Sunday, March 15, 2009


Photo - Dennis Fritz and Chief Justice David Gilbertson

South Dakota is one of six states that does not have a legislative bill passed for the availability of post-conviction DNA testing.
On February 11, 2009, Dennis Fritz, along with Professor of Law at the University of South Dakota, Christine Hutton, traveled to Pierre—the Capitol of S.D.— to present a bill to the House committee for post-conviction DNA testing. Law students, LaRae Hancock and McLean Thompson ( from U.S.D. ) accompanied the Professor and Mr. Fritz— whereby extending their lobbying support.
Professor Hutton, who authored her own revision of the existent DNA bill, that was vetoed back in 2003, introduced Dennis Fritz—one of the two main characters in John Grishams’ The Innocent Man, and author of his own book,
Journey Toward Justice.

Mr. Fritz immediately captured the attention of every House committee member. In a very deliberate and serious tone of voice, Mr. Fritz spoke to the committee members about the human side of his own tragic experience. As such, Dennis was denied DNA testing by the Oklahoma courts throughout his 12 year, wrongful incarceration.
Each House member listened intently as Mr. Fritz continued with his spell binding descriptions, of the enormous pain and suffering that he and his family had went through.

When Mr. Fritz had concluded his presentation, the looks on the House members’ faces clearly showed that they were greatly moved by his words.
Next, Mr. Fritz yielded the floor back to Professor Hutton, who went into detail about the strengths of her proposed DNA bill. Christine spoke to the committee members with an air of confidence and boldness. She keenly presented each feature of her 1 page DNA bill. Her clever delivery was to the point and matter of fact. The individual House members soaked in every word that Professor Hutton said. No one in the almost-full audience, dared to make a sound.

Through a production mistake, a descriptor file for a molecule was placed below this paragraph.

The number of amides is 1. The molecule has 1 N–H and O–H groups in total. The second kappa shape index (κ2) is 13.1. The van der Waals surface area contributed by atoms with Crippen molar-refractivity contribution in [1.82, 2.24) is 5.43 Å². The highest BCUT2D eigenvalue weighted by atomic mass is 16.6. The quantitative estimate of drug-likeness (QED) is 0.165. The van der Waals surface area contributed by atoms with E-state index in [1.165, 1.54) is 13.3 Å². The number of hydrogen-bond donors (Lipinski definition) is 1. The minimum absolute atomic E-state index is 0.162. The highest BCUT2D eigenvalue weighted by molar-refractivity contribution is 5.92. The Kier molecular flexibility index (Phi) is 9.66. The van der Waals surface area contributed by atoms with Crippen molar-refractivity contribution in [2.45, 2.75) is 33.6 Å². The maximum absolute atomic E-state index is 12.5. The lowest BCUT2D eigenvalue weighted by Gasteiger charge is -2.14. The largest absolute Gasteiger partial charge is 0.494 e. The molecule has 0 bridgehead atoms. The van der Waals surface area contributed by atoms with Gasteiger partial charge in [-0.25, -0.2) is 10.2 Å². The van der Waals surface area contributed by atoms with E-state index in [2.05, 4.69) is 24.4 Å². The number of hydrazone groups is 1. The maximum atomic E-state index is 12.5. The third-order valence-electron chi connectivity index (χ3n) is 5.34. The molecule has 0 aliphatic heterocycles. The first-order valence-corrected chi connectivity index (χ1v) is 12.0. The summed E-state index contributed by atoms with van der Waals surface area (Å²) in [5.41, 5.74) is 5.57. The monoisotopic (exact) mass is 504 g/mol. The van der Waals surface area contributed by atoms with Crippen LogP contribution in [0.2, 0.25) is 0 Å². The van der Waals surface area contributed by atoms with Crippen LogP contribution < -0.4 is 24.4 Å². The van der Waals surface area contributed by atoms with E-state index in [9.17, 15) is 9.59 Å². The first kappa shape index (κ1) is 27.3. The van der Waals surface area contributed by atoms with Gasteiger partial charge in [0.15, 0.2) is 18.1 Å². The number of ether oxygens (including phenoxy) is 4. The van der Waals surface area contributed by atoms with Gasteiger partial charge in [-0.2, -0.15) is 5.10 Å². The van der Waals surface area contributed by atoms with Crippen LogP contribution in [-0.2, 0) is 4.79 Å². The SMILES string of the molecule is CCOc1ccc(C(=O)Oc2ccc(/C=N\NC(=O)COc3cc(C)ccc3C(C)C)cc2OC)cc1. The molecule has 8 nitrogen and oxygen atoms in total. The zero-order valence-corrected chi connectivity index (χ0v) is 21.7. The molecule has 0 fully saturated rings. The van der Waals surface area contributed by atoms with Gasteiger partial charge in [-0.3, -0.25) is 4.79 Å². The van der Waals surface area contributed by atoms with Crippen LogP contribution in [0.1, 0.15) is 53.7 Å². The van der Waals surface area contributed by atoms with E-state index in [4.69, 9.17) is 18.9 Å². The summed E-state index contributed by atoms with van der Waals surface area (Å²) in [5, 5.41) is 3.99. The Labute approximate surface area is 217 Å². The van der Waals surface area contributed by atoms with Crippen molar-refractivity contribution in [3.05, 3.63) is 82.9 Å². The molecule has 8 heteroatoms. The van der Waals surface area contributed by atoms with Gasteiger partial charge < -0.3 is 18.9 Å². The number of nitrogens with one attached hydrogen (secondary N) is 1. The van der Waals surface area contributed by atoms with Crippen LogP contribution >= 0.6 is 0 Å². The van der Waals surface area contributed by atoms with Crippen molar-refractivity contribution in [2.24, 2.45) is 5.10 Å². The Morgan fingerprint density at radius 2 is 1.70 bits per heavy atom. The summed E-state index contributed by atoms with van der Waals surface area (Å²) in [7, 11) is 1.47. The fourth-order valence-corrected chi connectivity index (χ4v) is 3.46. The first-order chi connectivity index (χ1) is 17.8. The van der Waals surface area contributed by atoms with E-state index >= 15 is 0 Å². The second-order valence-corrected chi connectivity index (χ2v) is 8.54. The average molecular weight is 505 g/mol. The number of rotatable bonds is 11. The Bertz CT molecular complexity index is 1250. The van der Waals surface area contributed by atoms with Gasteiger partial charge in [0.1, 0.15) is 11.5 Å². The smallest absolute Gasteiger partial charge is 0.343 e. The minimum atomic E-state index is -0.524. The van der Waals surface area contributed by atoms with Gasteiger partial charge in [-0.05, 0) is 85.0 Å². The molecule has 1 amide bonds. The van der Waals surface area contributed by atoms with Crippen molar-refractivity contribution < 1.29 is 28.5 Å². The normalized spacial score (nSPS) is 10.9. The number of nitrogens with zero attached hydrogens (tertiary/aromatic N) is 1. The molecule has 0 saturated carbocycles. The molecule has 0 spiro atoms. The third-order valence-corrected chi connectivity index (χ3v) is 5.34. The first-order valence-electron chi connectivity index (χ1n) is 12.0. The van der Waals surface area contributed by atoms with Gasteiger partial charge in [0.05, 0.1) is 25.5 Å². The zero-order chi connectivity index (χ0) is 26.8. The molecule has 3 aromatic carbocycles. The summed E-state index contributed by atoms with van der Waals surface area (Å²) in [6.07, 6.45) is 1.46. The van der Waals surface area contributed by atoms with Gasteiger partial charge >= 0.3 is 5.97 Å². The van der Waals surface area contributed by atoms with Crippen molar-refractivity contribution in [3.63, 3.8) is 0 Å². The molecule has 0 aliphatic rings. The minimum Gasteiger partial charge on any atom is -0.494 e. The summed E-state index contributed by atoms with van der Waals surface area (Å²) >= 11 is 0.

It went without saying, that the House members were in full agreement with the Professor. Yes, South Dakota DID need a DNA bill which would provide, that anyone claiming their innocence— who met certain specific guidelines—would be granted the long, sought after DNA testing. Sure enough!

After the opposition took their turn in attempting to argue the merits of Professor Hutton’s DNA bill, the House committed responded by delivering their own verbal discussions. Yea! Every House committee member voted to allow the proposed DNA bill to pass onward to the floor on the following day. Before leaving the Capitol building, Mr. Fritz and his group was introduced to Chief Justice David Gilbertson, in his chambers.

The Chief Justice was such a intelligent and wonderful, down-to-earth human being. He took great pleasure in welcoming us. Thereafter, the Chief Justice himself gave the assembled group a dynamic tour of the Appellate Court where he now presides. The courtroom was nothing short of a work of art, as to its crafted, flowing architecture displaying the legal themes within. What a day to remember.

After a couple of weeks went by, the long-awaited news had finally come. The House of Representatives passed the DNA bill through its legislature. Wooow! What a victory this was. Now, before the DNA bill could go into law, it will have to pass the Senate also by a majority vote. Let’s keep our fingers crossed.
This was a huge step forward for every innocent person that is incarcerated, not only in the state of South Dakota, but everywhere across our strong and unified nation.


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